I was thinking, after reading the linked story this morning when I should have been stuffing the newspaper in my bag and getting ready for work, WWI started almost exactly 100 after the Napoleonic Wars ended (including the War of 1812, which is the American part), so the last veterans of those wars probably died 20-25 years earlier. I wonder if anyone was aware of it, if anyone wondered if such a huge war could happen again, if anyone wondered if the passing of the Napoleonic Wars out of living memory would make something like them more likely to happen again.

As a side note, though I suppose it shows how obvious things get forgotten, whenever I hear the term “surrender monkeys”, I can’t help recalling that France essentially took on the rest of Europe at the same time, and nearly won.

So after reading the headline about Frank Buckles, I had earworms of those Eric Bogle songs about WWI, the one about massive killing, and the one about massive forgetting.
No Man’s Land, often covered as Willie MacBride, Bang the Drum Slowly or The Green Fields of France is the one about massive killing. It’s one of those songs where the lyrics subtly change with each performer. One verse goes:

I can’t help but wonder now Willie MacBride
Do all those who lie here know why they died?
Did you really believe them when they told you “The Cause”?
Did you really believe that this war would end wars?
Well the suffering the sorrow, the glory, the shame,
The killing, the dying, it was all done in vain.
For Willie MacBride, it’s all happened again.
And again, and again, and again, and again.

And the Band Played Waltzing Matilda is the one about massive forgetting:

And so now every April, I sit on me porch
And I watch the parade pass before me.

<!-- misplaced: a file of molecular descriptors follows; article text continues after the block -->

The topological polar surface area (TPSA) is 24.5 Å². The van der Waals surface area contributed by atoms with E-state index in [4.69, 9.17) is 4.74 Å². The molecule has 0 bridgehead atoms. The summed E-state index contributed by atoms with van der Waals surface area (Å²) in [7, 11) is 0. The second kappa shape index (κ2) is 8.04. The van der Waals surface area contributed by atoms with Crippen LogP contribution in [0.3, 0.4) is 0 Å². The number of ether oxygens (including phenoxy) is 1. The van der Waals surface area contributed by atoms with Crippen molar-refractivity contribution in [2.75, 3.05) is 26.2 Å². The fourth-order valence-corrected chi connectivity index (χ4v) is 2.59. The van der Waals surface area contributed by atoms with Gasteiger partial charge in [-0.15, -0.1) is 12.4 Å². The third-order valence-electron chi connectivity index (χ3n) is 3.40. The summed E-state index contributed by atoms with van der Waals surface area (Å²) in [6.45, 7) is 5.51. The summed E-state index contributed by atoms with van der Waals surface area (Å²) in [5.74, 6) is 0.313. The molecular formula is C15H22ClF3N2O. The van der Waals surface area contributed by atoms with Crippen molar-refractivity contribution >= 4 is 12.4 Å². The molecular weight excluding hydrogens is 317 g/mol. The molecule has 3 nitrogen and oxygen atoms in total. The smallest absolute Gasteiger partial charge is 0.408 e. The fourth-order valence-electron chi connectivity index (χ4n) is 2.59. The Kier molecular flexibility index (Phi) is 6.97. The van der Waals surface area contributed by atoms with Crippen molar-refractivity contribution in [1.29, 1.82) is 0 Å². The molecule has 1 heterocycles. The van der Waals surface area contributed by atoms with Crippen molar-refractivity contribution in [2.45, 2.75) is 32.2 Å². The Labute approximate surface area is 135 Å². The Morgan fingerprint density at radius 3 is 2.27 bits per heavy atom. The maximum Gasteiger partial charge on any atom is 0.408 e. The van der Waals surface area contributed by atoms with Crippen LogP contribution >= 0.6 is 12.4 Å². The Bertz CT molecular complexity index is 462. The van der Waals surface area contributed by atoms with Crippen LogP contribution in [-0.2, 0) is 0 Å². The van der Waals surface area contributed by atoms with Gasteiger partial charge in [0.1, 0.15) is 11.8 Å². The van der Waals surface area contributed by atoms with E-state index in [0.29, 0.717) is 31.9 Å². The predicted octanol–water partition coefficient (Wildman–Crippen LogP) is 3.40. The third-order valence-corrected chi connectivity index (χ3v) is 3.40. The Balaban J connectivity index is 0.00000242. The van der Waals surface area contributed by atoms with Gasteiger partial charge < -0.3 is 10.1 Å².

And I see my old comrades, how proudly they march,
Reviving their dreams of past glories.
And the old men march slowly, old bones stiff and sore,
They’re tired old heroes from a forgotten war.
And the young people ask, what are they marching for?
And I ask myself the same question.
But the band plays Waltzing Matilda, And the old men still answer the call,
But as year follows year, more old men disappear,
Someday no one will march there at all.

UPDATE: After posting this and thinking about how World War I started, I realized there is a parallel between World War I and Iraq War II. In both cases, the war started because a great power was looking for an excuse to invade a smaller country, and grabbed an excuse that had nothing to do with the country they attacked. Just as the Bush administration told us Iraq was involved in 911, Austria decided to blame Serbia because a Serb nationalist in Bosnia, which was part of the Austrian empire, assassinated the Austrian archduke. Each took advantage of the understandable desire of their publics for revenge after a shocking attack (as I typed that, I realized, Shock Doctrine again). Serbia had nothing to do with it, but Austria had been looking for a chance to grab Serbia, which was small and looked like a quick war. Austria miscalculated as badly as the neocons did about Iraq, and were as unwilling to think through the possible consequences of declaring war on Serbia as Bush was to think think about what could go wrong in Iraq.